• "[W]e believe the PROTECT IP Act is critical to efforts to aggressively combat the proliferation of foreign 'rogue websites' that steal US produced content and profit from it by illegally selling it to the American public. Let us be very clear: online theft is stealing. It results in thousands of lost jobs and millions of dollars in lost wages for our members. We reject the claims that shutting down illegal sites may somehow impact legitimate commercial websites. This bill clearly goes after illegal sites; legitimate and law abiding websites are not the target and we would hope that those who advocate against either of these bills are not condoning illegal activity on the Internet any more than they would condone illegal activity in their bank or grocery store. Today's passage of the PROTECT IP Act is a significant step toward ending the 'looting' of the creative and artistic entertainment works that constitute our members' hard work, and are an invaluable part of our collective cultural heritage." (Emphasis added.)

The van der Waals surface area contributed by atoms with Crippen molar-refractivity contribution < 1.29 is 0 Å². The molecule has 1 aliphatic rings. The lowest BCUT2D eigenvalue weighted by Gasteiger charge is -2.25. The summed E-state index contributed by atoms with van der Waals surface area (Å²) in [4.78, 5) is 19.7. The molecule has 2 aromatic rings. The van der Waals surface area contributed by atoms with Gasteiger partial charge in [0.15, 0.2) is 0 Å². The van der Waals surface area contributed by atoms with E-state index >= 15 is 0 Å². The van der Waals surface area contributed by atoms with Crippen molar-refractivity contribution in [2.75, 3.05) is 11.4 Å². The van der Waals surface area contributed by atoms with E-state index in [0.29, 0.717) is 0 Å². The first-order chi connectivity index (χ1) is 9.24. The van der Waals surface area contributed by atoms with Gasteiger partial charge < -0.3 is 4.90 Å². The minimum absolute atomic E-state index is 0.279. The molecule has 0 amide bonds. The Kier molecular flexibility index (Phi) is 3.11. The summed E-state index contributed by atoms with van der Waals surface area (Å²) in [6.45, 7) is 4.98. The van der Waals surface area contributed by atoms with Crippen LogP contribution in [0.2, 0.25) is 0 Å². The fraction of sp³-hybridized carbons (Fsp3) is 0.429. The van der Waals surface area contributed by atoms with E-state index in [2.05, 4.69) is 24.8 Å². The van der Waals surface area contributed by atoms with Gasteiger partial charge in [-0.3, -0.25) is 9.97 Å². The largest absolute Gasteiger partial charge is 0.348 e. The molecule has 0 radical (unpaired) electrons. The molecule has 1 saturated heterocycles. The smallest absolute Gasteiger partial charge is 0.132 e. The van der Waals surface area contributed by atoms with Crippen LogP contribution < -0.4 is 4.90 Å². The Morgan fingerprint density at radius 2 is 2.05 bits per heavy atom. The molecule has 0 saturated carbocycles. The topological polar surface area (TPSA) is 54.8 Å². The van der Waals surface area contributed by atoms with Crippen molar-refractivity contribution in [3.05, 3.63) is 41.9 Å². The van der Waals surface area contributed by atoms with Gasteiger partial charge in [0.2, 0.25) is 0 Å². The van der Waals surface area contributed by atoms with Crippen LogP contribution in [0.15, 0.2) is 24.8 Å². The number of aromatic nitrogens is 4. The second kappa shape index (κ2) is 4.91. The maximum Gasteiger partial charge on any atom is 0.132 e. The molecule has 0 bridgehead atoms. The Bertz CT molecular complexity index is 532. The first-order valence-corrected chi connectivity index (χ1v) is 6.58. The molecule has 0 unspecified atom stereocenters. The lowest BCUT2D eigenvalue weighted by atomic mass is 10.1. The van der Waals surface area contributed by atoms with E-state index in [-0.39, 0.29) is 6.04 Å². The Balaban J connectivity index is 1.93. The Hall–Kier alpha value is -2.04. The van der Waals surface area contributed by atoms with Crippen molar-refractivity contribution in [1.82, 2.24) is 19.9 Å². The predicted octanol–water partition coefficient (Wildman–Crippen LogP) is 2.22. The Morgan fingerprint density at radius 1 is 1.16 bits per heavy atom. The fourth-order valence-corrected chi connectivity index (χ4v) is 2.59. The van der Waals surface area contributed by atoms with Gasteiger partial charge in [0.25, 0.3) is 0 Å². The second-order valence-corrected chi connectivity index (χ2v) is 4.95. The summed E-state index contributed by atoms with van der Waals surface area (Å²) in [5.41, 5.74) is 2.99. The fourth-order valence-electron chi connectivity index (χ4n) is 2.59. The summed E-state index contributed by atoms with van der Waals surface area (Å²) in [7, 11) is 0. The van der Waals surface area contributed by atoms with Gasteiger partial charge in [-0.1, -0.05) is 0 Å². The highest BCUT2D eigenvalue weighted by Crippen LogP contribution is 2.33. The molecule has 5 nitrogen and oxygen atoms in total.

• The groups signing on to this Joint Statement are the American Federation of Musicians (AFM), American Federation of Television and Radio Artists (AFTRA), Directors Guild of America (DGA), International Alliance of Theatrical Stage Employees, Moving Picture Technicians, Artists and Allied Crafts of the United States, Its Territories and Canada (IATSE), International Brotherhood of Teamsters (IBT) and Screen Actors Guild (SAG).
  • Another group in the entertainment industry (IFTA, NATO and MPAA) jointly supported the Bill, specifically stating, "By helping shut down rogue websites that profit from stolen films, television shows, and other counterfeit goods, this legislation will protect wages and benefits for the millions of middle class workers who bring America's creativity to life." (Specific quote was attributed to Michael O'Leary, MPAA).
    • According to the press release, this group includes the Independent Film & Television Alliance® (IFTA), the National Association of Theatre Owners (NATO), and the Motion Picture Association of America, Inc. (MPAA)